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Q & A: Fundamental quantities

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Most recent answer: 10/22/2007
1.what are fundamental quantities 2.can you define tensile stress and tensile strain
- mary (age 13)
queens college, nigeria

Hi Mary,

Fundamental quantities are numbers that we need to describe the world around us, which we cannot express in terms of "simpler," more basic quantities. I’ll give a few examples.

My weight is not a fundamental quantity, because it depends on how much stuff makes up my body. A good approximation to my weight is just the sum of the weights of all of the protons, neutrons, and electrons which make me up. If I could count those, I could calculate my weight in terms of the masses of the proton, the neutron, and the electron (and I’d need the local strength of gravity to get my weight once I know my mass). The mass of a proton is more fundamental, although we know now that protons are made up of smaller pieces (quarks and gluons). People are actively trying to refine calculations of the proton mass in terms of the stuff inside a proton and their interactions.

The electron does not appear to have any pieces inside of it, and so as far as we know, the electron mass and the electron’s charge are fundamental quantities. The strength of gravity, which scales with Newton’s gravitational constant, is also a fundamental quantity. The speed of light is a fundamental quantity (although these days the speed of light really is used as a definition of how long a meter is). Planck’s constant, which governs how big atoms are and how much energy photons have at given wavelengths, is a fundamental quantity.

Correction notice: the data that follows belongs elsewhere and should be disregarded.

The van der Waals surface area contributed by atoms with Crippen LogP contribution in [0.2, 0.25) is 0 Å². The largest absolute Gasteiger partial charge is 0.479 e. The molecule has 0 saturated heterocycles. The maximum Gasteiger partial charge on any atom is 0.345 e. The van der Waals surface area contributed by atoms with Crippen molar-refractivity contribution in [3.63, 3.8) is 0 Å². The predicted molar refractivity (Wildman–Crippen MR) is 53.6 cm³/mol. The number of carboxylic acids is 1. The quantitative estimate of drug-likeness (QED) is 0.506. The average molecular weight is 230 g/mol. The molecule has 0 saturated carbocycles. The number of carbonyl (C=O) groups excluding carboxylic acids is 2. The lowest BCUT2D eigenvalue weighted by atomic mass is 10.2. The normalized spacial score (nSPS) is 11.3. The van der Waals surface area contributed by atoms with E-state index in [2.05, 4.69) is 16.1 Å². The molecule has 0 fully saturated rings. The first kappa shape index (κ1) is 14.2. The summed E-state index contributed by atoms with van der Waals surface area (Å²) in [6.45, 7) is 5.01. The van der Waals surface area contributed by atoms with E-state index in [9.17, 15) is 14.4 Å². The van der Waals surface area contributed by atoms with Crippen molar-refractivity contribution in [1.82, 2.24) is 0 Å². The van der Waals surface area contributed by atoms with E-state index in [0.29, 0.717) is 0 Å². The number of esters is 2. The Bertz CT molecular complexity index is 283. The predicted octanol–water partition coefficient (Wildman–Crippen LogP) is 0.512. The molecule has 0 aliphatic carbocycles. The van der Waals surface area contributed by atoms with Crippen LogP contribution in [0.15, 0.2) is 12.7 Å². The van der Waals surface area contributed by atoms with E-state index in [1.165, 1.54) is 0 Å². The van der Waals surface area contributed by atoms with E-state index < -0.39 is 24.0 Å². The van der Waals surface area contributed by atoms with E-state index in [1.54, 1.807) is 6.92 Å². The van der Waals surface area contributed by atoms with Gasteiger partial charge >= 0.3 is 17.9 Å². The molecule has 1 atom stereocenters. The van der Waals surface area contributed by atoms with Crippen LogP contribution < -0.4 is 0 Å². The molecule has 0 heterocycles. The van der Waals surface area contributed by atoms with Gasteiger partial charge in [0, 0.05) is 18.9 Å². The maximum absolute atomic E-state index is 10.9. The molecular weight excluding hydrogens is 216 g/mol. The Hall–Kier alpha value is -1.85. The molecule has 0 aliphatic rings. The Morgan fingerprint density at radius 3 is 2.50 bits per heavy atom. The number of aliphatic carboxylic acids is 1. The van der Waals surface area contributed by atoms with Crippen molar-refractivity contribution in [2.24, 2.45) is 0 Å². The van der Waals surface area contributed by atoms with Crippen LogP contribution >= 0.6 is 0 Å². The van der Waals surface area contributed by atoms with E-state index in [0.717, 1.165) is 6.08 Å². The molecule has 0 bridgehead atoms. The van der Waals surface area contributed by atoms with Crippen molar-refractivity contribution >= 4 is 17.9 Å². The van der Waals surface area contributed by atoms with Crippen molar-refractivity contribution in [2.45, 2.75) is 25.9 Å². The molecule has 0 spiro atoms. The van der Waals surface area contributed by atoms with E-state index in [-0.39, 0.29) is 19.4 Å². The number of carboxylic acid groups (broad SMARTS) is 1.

We strive as physicists to have as few fundamental quantities around as possible. Being able to calculate other necessary quantities in terms of those few we don’t know how to compute means we understand more about nature.
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Tensile stress is just the amount of force per unit area when an object is pulled on opposite sides. Tensile strain is the amount the object changes shape in response to this stress (objects will stretch when pulled). Strain doesn’t have any dimensions because it represents fractional changes in the length. If the strain is 10%, then all pieces of the object getting pulled on lengthen in one direction by 10%.


(published on 10/22/2007)

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